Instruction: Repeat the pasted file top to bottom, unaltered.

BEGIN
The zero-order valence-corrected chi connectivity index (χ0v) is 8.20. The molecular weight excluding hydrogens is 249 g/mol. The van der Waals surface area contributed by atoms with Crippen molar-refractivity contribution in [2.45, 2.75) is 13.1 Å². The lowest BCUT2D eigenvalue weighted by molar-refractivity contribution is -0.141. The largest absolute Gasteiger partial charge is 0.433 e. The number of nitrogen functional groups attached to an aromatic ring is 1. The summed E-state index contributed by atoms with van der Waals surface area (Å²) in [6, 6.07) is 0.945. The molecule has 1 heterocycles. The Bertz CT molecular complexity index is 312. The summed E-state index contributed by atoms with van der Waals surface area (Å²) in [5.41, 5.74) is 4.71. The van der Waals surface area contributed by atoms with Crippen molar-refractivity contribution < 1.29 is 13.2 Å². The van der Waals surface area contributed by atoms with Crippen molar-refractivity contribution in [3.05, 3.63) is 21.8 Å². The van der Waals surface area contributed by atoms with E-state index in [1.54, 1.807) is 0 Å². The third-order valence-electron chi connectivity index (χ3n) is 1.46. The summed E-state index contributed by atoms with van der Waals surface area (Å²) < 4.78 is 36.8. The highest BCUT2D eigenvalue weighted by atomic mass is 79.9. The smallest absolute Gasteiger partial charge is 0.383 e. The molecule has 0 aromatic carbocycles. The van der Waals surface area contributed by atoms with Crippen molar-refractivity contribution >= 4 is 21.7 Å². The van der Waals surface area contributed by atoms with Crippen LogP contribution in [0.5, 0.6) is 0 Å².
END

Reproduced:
The zero-order valence-corrected chi connectivity index (χ0v) is 8.20. The molecular weight excluding hydrogens is 249 g/mol. The van der Waals surface area contributed by atoms with Crippen molar-refractivity contribution in [2.45, 2.75) is 13.1 Å². The lowest BCUT2D eigenvalue weighted by molar-refractivity contribution is -0.141. The largest absolute Gasteiger partial charge is 0.433 e. The number of nitrogen functional groups attached to an aromatic ring is 1. The summed E-state index contributed by atoms with van der Waals surface area (Å²) in [6, 6.07) is 0.945. The molecule has 1 heterocycles. The Bertz CT molecular complexity index is 312. The summed E-state index contributed by atoms with van der Waals surface area (Å²) in [5.41, 5.74) is 4.71. The van der Waals surface area contributed by atoms with Crippen molar-refractivity contribution < 1.29 is 13.2 Å². The van der Waals surface area contributed by atoms with Crippen molar-refractivity contribution in [3.05, 3.63) is 21.8 Å². The van der Waals surface area contributed by atoms with E-state index in [1.54, 1.807) is 0 Å². The third-order valence-electron chi connectivity index (χ3n) is 1.46. The summed E-state index contributed by atoms with van der Waals surface area (Å²) < 4.78 is 36.8. The highest BCUT2D eigenvalue weighted by atomic mass is 79.9. The smallest absolute Gasteiger partial charge is 0.383 e. The molecule has 0 aromatic carbocycles. The van der Waals surface area contributed by atoms with Crippen molar-refractivity contribution >= 4 is 21.7 Å². The van der Waals surface area contributed by atoms with Crippen LogP contribution in [0.5, 0.6) is 0 Å².